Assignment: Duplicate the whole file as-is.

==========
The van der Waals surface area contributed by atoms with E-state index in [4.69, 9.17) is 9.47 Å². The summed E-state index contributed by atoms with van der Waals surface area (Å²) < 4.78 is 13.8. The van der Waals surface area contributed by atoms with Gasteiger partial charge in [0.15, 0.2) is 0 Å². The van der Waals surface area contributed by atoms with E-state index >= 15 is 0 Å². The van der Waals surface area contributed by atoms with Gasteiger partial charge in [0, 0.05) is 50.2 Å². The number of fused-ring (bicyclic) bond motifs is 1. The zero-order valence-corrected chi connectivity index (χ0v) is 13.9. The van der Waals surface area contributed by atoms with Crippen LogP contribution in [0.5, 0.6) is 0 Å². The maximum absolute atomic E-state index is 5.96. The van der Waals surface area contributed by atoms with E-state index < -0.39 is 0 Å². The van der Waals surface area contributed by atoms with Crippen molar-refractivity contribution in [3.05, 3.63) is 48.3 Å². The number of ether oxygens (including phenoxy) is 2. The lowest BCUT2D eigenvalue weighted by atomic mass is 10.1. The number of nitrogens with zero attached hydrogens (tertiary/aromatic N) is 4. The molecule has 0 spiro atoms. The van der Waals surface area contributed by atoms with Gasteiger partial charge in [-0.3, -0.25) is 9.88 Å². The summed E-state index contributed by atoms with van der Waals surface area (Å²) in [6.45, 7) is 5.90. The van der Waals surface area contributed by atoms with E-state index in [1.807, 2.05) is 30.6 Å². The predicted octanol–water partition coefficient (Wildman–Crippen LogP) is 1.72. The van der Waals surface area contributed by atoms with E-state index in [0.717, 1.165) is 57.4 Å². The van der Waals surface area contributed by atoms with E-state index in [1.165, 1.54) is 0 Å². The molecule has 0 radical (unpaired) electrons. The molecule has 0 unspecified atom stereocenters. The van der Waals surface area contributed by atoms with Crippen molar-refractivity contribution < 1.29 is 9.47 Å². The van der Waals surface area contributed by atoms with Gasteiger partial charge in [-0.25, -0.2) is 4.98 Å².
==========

The van der Waals surface area contributed by atoms with E-state index in [4.69, 9.17) is 9.47 Å². The summed E-state index contributed by atoms with van der Waals surface area (Å²) < 4.78 is 13.8. The van der Waals surface area contributed by atoms with Gasteiger partial charge in [0.15, 0.2) is 0 Å². The van der Waals surface area contributed by atoms with E-state index >= 15 is 0 Å². The van der Waals surface area contributed by atoms with Gasteiger partial charge in [0, 0.05) is 50.2 Å². The number of fused-ring (bicyclic) bond motifs is 1. The zero-order valence-corrected chi connectivity index (χ0v) is 13.9. The van der Waals surface area contributed by atoms with Crippen LogP contribution in [0.5, 0.6) is 0 Å². The maximum absolute atomic E-state index is 5.96. The van der Waals surface area contributed by atoms with E-state index < -0.39 is 0 Å². The van der Waals surface area contributed by atoms with Crippen molar-refractivity contribution in [3.05, 3.63) is 48.3 Å². The number of ether oxygens (including phenoxy) is 2. The lowest BCUT2D eigenvalue weighted by atomic mass is 10.1. The number of nitrogens with zero attached hydrogens (tertiary/aromatic N) is 4. The molecule has 0 spiro atoms. The van der Waals surface area contributed by atoms with Gasteiger partial charge in [-0.3, -0.25) is 9.88 Å². The summed E-state index contributed by atoms with van der Waals surface area (Å²) in [6.45, 7) is 5.90. The van der Waals surface area contributed by atoms with E-state index in [1.807, 2.05) is 30.6 Å². The predicted octanol–water partition coefficient (Wildman–Crippen LogP) is 1.72. The van der Waals surface area contributed by atoms with E-state index in [0.717, 1.165) is 57.4 Å². The van der Waals surface area contributed by atoms with E-state index in [1.165, 1.54) is 0 Å². The molecule has 0 radical (unpaired) electrons. The molecule has 0 unspecified atom stereocenters. The van der Waals surface area contributed by atoms with Crippen molar-refractivity contribution < 1.29 is 9.47 Å². The van der Waals surface area contributed by atoms with Gasteiger partial charge in [-0.25, -0.2) is 4.98 Å².